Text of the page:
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Ctenotus leonhardii 

Scope: Global
Language: English
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Taxonomy [top]

Kingdom Phylum Class Order Family
Animalia Chordata Reptilia Squamata Scincidae

Scientific Name: Ctenotus leonhardii (Sternfeld, 1919)
Common Name(s):
English Common Desert Ctenotus, Leonhardi's Ctenotus
Synonym(s):
Lygosoma leonhardii Sternfeld, 1919

Assessment Information [top]

Red List Category & Criteria: Least Concern ver 3.1
Year Published: 2017
Date Assessed: 2017-02-23
Assessor(s): How, R., Gaikhorst, G., Ford, S. & Cowan, M.
Reviewer(s): Cox, N.A. & Bowles, P.
Contributor(s): De Silva, R., Milligan, H.T., Wearn, O.R., Wren, S., Zamin, T., Sears, J., Wilson, P., Lewis, S., Lintott, P., Powney, G. & Harris, J.
Facilitator/Compiler(s): Chanson, J.S.
Justification:
This species is listed as Least Concern in view of its wide distribution, tolerance of a broad range of habitats, and because there are no major threats impacting on this species. This species is also reported to be common and cannot be considered as threatened.
Previously published Red List assessments:

Geographic Range [top]

Range Description:This species distribution extends from the central western coast of Western Australia through central Australia to Queensland and New South Wales (Cogger 2014).
Countries occurrence:
Native:
Australia (New South Wales, Northern Territory, Queensland, South Australia, Western Australia)
Additional data:
Range Map:Click here to open the map viewer and explore range.

Population [top]

Population:It is a common species with a generally stable population.
Current Population Trend:Stable
Additional data:
Population severely fragmented:No

Habitat and Ecology [top]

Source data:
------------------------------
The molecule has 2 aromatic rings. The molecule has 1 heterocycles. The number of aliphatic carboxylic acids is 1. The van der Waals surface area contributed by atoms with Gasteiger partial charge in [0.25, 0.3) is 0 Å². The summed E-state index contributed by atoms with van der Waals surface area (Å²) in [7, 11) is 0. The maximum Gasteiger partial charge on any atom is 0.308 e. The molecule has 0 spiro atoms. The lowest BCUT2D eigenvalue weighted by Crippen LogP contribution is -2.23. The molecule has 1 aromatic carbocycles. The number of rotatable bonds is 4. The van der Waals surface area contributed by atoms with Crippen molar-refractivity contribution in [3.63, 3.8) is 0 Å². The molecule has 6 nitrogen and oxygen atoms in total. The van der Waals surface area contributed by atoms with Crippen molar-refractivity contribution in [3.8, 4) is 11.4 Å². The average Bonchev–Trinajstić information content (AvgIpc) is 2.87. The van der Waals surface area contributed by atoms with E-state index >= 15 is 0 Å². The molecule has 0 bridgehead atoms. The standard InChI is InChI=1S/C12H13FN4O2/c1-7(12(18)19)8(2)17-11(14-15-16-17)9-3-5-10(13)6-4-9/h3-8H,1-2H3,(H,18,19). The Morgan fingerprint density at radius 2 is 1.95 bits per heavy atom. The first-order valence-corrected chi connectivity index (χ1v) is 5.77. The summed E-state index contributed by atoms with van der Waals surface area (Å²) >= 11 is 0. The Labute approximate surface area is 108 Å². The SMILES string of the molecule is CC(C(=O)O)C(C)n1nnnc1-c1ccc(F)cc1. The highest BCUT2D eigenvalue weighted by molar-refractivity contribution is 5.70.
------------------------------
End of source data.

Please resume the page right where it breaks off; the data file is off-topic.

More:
Habitat and Ecology:This species is found in acacia woodland, shrublands and sandplain deserts with spinifex (Wilson and Swan 2013, Cogger 2014). It is also found in habitats with sandy to heavy loam soils and stony soils associated with centralian ridges (Wilson and Swan 2013, Cogger 2014). It is usually found on hard surfaces. This species is oviparous, with clutch sizes ranging from 2-7, with a mean of 5.8 (Pianka 1969). Hatchlings can have a snout-vent length ranging from 30-33 mm (James 1991). Males are known to be mature at a snout-vent length of 53 mm and females at 54 mm (James 1991). They are slow to mature, taking at least 18 months (James 1991). They are also known to reach seven years of age and their maximum size has been recorded as 79 mm (Read 1998).
Systems:Terrestrial

Use and Trade [top]

Use and Trade: This species is not used or traded.

Threats [top]

Major Threat(s): It is unlikely that any major threat is impacting this species. This species is known to have undergone introgressive hybridization with Ctenotus quattuordecimlineatus (Rabosky et al. 2009).

Conservation Actions [top]

Conservation Actions: Its distribution coincides with protected areas, including Uluru - Kata Tjuta National Park.

Citation: How, R., Gaikhorst, G., Ford, S. & Cowan, M. 2017. Ctenotus leonhardii. The IUCN Red List of Threatened Species 2017: e.T178448A101747235. . Downloaded on 15 October 2018.
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